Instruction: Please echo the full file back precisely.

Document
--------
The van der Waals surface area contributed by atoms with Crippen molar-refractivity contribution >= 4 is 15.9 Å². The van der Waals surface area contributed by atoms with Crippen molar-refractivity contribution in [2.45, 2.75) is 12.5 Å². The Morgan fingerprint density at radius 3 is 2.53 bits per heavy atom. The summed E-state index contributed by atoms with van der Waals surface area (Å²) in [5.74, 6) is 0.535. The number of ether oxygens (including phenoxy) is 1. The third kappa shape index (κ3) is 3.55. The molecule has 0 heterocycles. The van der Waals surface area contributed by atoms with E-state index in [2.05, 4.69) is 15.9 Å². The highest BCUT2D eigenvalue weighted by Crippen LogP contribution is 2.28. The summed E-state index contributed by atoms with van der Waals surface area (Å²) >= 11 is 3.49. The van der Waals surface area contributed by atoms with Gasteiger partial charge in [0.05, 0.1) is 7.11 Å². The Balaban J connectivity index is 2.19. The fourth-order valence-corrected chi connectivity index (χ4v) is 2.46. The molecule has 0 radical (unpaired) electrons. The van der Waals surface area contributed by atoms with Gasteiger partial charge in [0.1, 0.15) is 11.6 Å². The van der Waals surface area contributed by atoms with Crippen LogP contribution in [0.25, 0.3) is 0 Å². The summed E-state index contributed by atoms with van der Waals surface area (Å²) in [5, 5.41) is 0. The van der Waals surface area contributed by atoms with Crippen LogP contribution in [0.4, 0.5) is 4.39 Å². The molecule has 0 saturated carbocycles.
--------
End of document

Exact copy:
The van der Waals surface area contributed by atoms with Crippen molar-refractivity contribution >= 4 is 15.9 Å². The van der Waals surface area contributed by atoms with Crippen molar-refractivity contribution in [2.45, 2.75) is 12.5 Å². The Morgan fingerprint density at radius 3 is 2.53 bits per heavy atom. The summed E-state index contributed by atoms with van der Waals surface area (Å²) in [5.74, 6) is 0.535. The number of ether oxygens (including phenoxy) is 1. The third kappa shape index (κ3) is 3.55. The molecule has 0 heterocycles. The van der Waals surface area contributed by atoms with E-state index in [2.05, 4.69) is 15.9 Å². The highest BCUT2D eigenvalue weighted by Crippen LogP contribution is 2.28. The summed E-state index contributed by atoms with van der Waals surface area (Å²) >= 11 is 3.49. The van der Waals surface area contributed by atoms with Gasteiger partial charge in [0.05, 0.1) is 7.11 Å². The Balaban J connectivity index is 2.19. The fourth-order valence-corrected chi connectivity index (χ4v) is 2.46. The molecule has 0 radical (unpaired) electrons. The van der Waals surface area contributed by atoms with Gasteiger partial charge in [0.1, 0.15) is 11.6 Å². The van der Waals surface area contributed by atoms with Crippen LogP contribution in [0.25, 0.3) is 0 Å². The summed E-state index contributed by atoms with van der Waals surface area (Å²) in [5, 5.41) is 0. The van der Waals surface area contributed by atoms with Crippen LogP contribution in [0.4, 0.5) is 4.39 Å². The molecule has 0 saturated carbocycles.